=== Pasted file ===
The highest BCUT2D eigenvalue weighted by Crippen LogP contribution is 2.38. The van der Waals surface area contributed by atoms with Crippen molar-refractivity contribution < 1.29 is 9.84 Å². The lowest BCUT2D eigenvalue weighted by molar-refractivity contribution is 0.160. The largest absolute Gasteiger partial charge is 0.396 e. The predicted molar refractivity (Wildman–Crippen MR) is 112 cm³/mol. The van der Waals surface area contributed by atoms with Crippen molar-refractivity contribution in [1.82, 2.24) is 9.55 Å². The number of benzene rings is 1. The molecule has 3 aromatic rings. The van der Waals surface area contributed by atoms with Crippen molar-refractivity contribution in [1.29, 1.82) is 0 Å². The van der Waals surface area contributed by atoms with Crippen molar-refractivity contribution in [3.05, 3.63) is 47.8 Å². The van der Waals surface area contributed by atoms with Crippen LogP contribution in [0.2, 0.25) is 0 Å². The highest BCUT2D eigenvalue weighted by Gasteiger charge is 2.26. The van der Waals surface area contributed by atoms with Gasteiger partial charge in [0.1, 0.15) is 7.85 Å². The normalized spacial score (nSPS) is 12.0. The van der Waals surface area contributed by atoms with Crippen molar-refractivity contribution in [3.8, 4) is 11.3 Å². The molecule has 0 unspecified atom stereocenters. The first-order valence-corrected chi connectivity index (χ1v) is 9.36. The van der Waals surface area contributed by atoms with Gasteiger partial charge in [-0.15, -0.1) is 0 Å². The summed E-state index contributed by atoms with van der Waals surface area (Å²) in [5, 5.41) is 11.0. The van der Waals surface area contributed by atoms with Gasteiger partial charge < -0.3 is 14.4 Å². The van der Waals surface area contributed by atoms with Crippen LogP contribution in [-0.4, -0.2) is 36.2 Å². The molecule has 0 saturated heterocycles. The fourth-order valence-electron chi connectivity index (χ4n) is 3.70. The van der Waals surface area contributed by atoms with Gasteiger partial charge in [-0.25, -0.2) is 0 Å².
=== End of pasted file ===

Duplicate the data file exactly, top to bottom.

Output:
The highest BCUT2D eigenvalue weighted by Crippen LogP contribution is 2.38. The van der Waals surface area contributed by atoms with Crippen molar-refractivity contribution < 1.29 is 9.84 Å². The lowest BCUT2D eigenvalue weighted by molar-refractivity contribution is 0.160. The largest absolute Gasteiger partial charge is 0.396 e. The predicted molar refractivity (Wildman–Crippen MR) is 112 cm³/mol. The van der Waals surface area contributed by atoms with Crippen molar-refractivity contribution in [1.82, 2.24) is 9.55 Å². The number of benzene rings is 1. The molecule has 3 aromatic rings. The van der Waals surface area contributed by atoms with Crippen molar-refractivity contribution in [1.29, 1.82) is 0 Å². The van der Waals surface area contributed by atoms with Crippen molar-refractivity contribution in [3.05, 3.63) is 47.8 Å². The van der Waals surface area contributed by atoms with Crippen LogP contribution in [0.2, 0.25) is 0 Å². The highest BCUT2D eigenvalue weighted by Gasteiger charge is 2.26. The van der Waals surface area contributed by atoms with Gasteiger partial charge in [0.1, 0.15) is 7.85 Å². The normalized spacial score (nSPS) is 12.0. The van der Waals surface area contributed by atoms with Crippen molar-refractivity contribution in [3.8, 4) is 11.3 Å². The molecule has 0 unspecified atom stereocenters. The first-order valence-corrected chi connectivity index (χ1v) is 9.36. The van der Waals surface area contributed by atoms with Gasteiger partial charge in [-0.15, -0.1) is 0 Å². The summed E-state index contributed by atoms with van der Waals surface area (Å²) in [5, 5.41) is 11.0. The van der Waals surface area contributed by atoms with Gasteiger partial charge < -0.3 is 14.4 Å². The van der Waals surface area contributed by atoms with Crippen LogP contribution in [-0.4, -0.2) is 36.2 Å². The molecule has 0 saturated heterocycles. The fourth-order valence-electron chi connectivity index (χ4n) is 3.70. The van der Waals surface area contributed by atoms with Gasteiger partial charge in [-0.25, -0.2) is 0 Å².